There is a palpable mood at the heart of Canadian perennial Calvin Love’s work.
Only once in every blue moon comes an artist that seems so familiar yet out of space. Love arrives an enigma, a crooning, haunted voice. A person who peers into himself to reveal something about the world that might otherwise go unarmed, or perhaps merely felt and never properly articulated. I see Calvin at an intersection in every city on earth, unmasking the hidden wonder, and the past as construed by movies and the archetypes that populate our minds.
The hitchhiker. The gentle, supple poet whose aim is to elucidate humanity for the weary denizens of the weary world. He proves that in the form of cartoon darkness there is a reality beyond that which is fully amenable to basic speech, and so must be corralled in blind faith in a palette. All great artwork depends on a palette, on the choices that one makes in pulling the shades of that palette into one’s control out of a sense of belief that I don't understand. He is a rare gift that more than so much of what we're forced to consume offers a vision. For you, and for me, and for everyone lucky enough to be familiar with Calvin Love is the quintessential artist as inspiration.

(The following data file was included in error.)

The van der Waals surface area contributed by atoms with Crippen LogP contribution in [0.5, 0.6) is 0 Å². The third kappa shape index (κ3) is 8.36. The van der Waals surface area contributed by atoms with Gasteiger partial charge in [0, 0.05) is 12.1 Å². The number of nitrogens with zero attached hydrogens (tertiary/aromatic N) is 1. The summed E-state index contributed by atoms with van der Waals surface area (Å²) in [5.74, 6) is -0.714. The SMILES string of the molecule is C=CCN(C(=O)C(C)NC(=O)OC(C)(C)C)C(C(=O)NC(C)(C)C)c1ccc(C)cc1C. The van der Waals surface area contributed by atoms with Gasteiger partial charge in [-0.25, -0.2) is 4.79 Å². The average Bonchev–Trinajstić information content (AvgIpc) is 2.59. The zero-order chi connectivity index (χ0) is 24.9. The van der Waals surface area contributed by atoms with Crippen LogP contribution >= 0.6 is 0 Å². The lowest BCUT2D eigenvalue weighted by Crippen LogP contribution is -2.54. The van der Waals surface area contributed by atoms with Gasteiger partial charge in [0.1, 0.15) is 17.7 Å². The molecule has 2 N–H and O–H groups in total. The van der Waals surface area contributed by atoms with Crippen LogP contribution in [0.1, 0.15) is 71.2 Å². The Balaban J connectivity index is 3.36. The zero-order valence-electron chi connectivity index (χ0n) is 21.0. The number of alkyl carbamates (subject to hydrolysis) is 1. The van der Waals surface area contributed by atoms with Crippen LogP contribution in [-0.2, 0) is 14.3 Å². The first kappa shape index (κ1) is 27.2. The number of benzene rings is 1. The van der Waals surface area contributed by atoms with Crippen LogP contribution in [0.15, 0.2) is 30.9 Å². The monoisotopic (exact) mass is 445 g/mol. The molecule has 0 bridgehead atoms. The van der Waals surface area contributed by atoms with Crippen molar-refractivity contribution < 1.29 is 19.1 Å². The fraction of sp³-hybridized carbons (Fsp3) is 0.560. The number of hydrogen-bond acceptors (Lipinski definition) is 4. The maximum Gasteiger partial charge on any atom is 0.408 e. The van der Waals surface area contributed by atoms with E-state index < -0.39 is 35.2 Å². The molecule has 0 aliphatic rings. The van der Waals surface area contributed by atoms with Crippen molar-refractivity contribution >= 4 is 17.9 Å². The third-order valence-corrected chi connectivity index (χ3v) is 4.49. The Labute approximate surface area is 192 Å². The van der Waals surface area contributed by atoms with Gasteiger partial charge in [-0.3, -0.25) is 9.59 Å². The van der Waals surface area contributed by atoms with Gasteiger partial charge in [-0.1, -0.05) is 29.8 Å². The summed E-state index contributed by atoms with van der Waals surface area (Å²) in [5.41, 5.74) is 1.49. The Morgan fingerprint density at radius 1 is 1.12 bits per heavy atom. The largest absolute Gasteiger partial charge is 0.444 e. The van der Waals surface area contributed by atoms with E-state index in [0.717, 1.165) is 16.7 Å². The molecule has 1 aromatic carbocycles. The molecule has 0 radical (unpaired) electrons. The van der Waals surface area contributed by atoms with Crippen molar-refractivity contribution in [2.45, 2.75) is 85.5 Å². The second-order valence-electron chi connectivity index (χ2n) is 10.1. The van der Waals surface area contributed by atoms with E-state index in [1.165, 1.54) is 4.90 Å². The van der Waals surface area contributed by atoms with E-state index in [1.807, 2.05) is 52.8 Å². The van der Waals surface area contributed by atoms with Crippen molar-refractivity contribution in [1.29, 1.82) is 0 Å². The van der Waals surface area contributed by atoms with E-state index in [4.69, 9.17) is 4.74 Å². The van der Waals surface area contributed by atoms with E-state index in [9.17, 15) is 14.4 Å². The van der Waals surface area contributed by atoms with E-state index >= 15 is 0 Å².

With nods in comparison to Roy Orbison, and Bryan Ferry. Love has certainly drawn subtle inspiration from the classic singers of the 60s, 70s, and 80s. But Love’s work reflects on the modern journey. Songs for the introverts, songs for lonely and hopeful, and songs to soundtrack our lives through the quiet hours, and all the places our minds drift to as we head toward the uncertain future of the 21st Century. Emerging from the same vibrant Canadian scene as contemporaries Andy Shauf, Mac Demarco, and Sean Nicholas Savage. Love has established himself as a rare caliber of singer by blending obsession with the beauty of artifice and the inner systems of real and natural things it is this infallible match that makes Love’s work so strange and inviting.